Chapter 4. New-Style Poetry & the Romaji Movement

One of the first ambitious efforts Yatabe undertook as a new-age intellectual outside of his regular duties at the university was a movement to reform the Japanese language and writing system via the publication of shintaishi (“new-style poetry”) and the use of romaji, or romanization (writing the Japanese language with Latin script).

Shintaishi-sho (“A Selection of New-Style Poetry”), which he published along with Masakazu Toyama and Tetsujiro Inoue, aimed to establish a new form of verse distinct from traditional Chinese and Japanese styles by translating and imitating Western poetry. The inspiration for this new style is said to have been Yatabe’s translation of a passage of Hamlet. Yatabe also served as secretary for the Romaji-kai (Romaji Association), an organization advocating for the romaji movement, which called for the kanji and kana writing systems to be abolished and for the Roman alphabet to be adopted in their place. He was also involved in editing Romaji Zasshi, a bulletin issued by the association.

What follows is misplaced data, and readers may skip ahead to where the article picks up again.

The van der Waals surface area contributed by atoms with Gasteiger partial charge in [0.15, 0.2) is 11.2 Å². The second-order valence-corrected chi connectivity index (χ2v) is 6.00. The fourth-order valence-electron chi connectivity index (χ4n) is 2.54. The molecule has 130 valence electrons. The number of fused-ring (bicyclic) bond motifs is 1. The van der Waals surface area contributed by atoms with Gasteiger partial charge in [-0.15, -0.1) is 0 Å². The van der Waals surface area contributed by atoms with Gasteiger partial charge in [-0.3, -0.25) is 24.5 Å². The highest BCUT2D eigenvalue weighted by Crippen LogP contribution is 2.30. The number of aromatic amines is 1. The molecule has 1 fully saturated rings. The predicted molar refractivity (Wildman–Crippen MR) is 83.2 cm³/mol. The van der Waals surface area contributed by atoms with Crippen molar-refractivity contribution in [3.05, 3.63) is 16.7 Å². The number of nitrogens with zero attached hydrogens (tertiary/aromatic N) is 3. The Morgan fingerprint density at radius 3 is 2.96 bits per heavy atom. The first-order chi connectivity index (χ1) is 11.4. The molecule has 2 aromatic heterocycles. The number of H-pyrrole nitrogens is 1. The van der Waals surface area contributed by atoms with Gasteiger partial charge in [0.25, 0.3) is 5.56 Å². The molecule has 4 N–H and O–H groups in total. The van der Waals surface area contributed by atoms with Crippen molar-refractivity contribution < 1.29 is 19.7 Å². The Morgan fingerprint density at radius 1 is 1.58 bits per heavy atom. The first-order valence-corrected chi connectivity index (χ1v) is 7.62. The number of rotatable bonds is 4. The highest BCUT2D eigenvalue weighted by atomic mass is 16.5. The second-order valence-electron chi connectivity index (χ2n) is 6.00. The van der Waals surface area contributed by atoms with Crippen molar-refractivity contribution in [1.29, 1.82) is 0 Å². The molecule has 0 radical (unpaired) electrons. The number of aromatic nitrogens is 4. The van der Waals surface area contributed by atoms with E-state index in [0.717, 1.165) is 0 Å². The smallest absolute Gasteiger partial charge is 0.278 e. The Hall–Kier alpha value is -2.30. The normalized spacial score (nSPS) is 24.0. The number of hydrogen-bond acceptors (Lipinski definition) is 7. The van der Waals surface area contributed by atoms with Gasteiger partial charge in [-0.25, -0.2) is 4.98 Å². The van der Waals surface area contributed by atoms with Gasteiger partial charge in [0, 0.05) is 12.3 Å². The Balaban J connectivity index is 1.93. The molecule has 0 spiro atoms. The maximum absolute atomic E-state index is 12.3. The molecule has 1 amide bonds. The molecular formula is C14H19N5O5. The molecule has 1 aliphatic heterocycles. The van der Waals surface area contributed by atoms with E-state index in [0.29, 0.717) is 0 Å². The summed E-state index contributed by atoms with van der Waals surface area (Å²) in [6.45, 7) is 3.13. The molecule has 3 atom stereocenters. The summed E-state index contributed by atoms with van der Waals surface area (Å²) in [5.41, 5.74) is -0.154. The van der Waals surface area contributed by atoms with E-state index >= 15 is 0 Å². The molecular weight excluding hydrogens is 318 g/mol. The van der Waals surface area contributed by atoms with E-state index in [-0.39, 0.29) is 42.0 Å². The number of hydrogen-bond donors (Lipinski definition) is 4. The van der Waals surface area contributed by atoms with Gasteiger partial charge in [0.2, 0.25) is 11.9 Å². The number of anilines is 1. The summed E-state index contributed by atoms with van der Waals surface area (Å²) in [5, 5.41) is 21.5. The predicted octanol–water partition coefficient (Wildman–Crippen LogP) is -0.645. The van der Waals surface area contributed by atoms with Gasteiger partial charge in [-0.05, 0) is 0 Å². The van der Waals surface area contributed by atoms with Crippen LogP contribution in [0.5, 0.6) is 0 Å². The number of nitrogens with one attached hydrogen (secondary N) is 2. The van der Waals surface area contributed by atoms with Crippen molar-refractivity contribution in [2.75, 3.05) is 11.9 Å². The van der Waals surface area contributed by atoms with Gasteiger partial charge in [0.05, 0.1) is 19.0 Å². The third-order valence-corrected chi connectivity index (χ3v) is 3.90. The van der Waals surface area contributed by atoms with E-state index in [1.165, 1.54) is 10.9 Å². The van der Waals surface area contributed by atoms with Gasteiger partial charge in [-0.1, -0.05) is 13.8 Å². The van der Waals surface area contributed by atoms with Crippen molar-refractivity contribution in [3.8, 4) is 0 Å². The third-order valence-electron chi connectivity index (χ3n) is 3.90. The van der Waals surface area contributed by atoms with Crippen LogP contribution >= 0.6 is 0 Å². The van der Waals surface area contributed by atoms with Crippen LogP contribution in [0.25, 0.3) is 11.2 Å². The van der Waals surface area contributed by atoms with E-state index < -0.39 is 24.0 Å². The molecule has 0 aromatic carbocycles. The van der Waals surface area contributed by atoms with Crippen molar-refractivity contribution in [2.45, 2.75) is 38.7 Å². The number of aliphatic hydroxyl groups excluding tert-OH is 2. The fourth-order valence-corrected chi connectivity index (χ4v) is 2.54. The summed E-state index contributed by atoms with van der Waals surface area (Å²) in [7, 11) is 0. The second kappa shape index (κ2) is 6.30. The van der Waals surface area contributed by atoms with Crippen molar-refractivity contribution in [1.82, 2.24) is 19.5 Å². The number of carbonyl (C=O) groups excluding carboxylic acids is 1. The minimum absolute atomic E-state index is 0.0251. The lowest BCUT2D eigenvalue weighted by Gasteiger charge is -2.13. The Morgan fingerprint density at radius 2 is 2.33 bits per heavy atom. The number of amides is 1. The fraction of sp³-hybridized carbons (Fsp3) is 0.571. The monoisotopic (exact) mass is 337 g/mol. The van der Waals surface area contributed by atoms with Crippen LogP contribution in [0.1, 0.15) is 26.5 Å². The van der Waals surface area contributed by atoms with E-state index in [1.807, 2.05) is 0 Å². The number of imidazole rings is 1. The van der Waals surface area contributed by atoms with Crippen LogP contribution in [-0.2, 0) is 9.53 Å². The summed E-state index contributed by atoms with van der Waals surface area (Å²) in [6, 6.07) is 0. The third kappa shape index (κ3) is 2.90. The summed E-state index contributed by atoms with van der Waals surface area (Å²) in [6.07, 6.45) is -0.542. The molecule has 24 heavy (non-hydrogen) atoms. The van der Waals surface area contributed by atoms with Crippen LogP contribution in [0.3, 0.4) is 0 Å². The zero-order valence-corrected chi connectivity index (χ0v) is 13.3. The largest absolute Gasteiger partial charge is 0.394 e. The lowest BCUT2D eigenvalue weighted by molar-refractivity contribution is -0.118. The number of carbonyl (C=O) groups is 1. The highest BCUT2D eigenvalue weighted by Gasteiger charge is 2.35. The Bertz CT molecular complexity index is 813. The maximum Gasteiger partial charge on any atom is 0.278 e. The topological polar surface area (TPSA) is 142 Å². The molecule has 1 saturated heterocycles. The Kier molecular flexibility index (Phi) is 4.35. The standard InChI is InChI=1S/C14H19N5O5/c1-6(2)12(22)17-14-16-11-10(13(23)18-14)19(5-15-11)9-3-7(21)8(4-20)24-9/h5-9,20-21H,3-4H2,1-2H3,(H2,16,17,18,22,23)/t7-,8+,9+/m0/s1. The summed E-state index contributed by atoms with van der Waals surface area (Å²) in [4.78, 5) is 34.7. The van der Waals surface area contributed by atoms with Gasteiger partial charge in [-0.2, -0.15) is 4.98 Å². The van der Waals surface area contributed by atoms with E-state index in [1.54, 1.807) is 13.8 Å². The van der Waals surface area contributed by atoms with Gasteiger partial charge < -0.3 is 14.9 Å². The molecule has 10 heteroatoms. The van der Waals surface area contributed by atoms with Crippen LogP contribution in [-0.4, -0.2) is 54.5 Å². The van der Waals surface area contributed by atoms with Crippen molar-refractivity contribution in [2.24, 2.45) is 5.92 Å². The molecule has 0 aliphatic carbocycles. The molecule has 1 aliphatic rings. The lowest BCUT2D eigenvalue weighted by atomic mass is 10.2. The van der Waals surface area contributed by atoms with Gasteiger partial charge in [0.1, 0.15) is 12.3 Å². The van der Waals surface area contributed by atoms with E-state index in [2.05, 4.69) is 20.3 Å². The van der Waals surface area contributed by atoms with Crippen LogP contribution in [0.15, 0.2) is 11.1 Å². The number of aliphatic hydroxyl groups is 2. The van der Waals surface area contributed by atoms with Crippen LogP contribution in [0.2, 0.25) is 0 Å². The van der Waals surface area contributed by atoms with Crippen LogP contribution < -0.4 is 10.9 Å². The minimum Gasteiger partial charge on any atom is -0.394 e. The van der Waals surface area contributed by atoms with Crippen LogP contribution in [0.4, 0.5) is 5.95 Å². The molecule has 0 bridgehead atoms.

「ハムレット中の一段」/“An act from Hamlet”


A trial translation of one act from Hamlet. Yatabe used “Shokon Koji” as a pen name to show his stance, as it was also possible to read the characters in the name “Shokon” as words meaning, “Live in the present.”

Owning Repository : 人間文化研究機構国立国語研究所/National Institute for Japanese Language and Linguistics

『新体詩抄 初編』/Shintaishi-sho. First Part (A Selection of New Style Poetry)


Among the 19 volumes of poetry, nine are by Yatabe—six translated from English, and three original works.

Owning Repository : 国立国会図書館/National Diet Library

『羅馬字雑誌』第1冊/Rōmaji Zassi. Vol. 1


The bulletin produced by the “Romaji-kai” association, in which Yatabe served as secretary. Everything is written in the Roman alphabet.

Owning Repository : 国立科学博物館/National Museum of Nature and Science

「モルチャントオブベニスの二の舞」/“The Same Error as That of the Merchant of Venice”

明治23年か/ca. 1890

An example of the essays printed in the Romaji Zasshi. While everything was printed using the Roman alphabet, the manuscripts were written using katakana mixed with kanji.

Owning Repository : 国立科学博物館/National Museum of Nature and Science